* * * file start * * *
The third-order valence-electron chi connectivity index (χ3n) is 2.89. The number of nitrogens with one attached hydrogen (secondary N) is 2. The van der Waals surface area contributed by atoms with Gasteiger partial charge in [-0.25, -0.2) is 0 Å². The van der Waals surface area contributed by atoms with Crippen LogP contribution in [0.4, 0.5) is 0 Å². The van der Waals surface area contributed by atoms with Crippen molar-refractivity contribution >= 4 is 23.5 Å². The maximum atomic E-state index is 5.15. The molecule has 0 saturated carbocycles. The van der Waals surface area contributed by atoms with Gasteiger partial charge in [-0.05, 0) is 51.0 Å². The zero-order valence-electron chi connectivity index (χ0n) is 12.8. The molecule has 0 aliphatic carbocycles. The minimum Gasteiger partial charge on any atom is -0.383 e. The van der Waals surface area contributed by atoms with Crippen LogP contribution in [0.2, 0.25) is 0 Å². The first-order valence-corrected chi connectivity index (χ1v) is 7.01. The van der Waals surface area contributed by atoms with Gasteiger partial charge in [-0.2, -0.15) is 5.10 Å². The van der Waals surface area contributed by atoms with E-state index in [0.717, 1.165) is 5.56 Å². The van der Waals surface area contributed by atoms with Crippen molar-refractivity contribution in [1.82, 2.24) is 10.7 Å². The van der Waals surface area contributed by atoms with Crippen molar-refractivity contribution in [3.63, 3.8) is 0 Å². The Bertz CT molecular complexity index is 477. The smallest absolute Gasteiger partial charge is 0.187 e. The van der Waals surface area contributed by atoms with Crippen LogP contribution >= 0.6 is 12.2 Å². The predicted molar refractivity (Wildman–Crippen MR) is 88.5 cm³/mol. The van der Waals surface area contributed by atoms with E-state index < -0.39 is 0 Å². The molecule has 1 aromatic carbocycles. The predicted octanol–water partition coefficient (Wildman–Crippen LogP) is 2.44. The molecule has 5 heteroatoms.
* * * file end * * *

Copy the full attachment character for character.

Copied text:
The third-order valence-electron chi connectivity index (χ3n) is 2.89. The number of nitrogens with one attached hydrogen (secondary N) is 2. The van der Waals surface area contributed by atoms with Gasteiger partial charge in [-0.25, -0.2) is 0 Å². The van der Waals surface area contributed by atoms with Crippen LogP contribution in [0.4, 0.5) is 0 Å². The van der Waals surface area contributed by atoms with Crippen molar-refractivity contribution >= 4 is 23.5 Å². The maximum atomic E-state index is 5.15. The molecule has 0 saturated carbocycles. The van der Waals surface area contributed by atoms with Gasteiger partial charge in [-0.05, 0) is 51.0 Å². The zero-order valence-electron chi connectivity index (χ0n) is 12.8. The molecule has 0 aliphatic carbocycles. The minimum Gasteiger partial charge on any atom is -0.383 e. The van der Waals surface area contributed by atoms with Crippen LogP contribution in [0.2, 0.25) is 0 Å². The first-order valence-corrected chi connectivity index (χ1v) is 7.01. The van der Waals surface area contributed by atoms with Gasteiger partial charge in [-0.2, -0.15) is 5.10 Å². The van der Waals surface area contributed by atoms with E-state index in [0.717, 1.165) is 5.56 Å². The van der Waals surface area contributed by atoms with Crippen molar-refractivity contribution in [1.82, 2.24) is 10.7 Å². The van der Waals surface area contributed by atoms with Crippen molar-refractivity contribution in [3.63, 3.8) is 0 Å². The Bertz CT molecular complexity index is 477. The smallest absolute Gasteiger partial charge is 0.187 e. The van der Waals surface area contributed by atoms with Crippen LogP contribution >= 0.6 is 12.2 Å². The predicted molar refractivity (Wildman–Crippen MR) is 88.5 cm³/mol. The van der Waals surface area contributed by atoms with E-state index < -0.39 is 0 Å². The molecule has 1 aromatic carbocycles. The predicted octanol–water partition coefficient (Wildman–Crippen LogP) is 2.44. The molecule has 5 heteroatoms.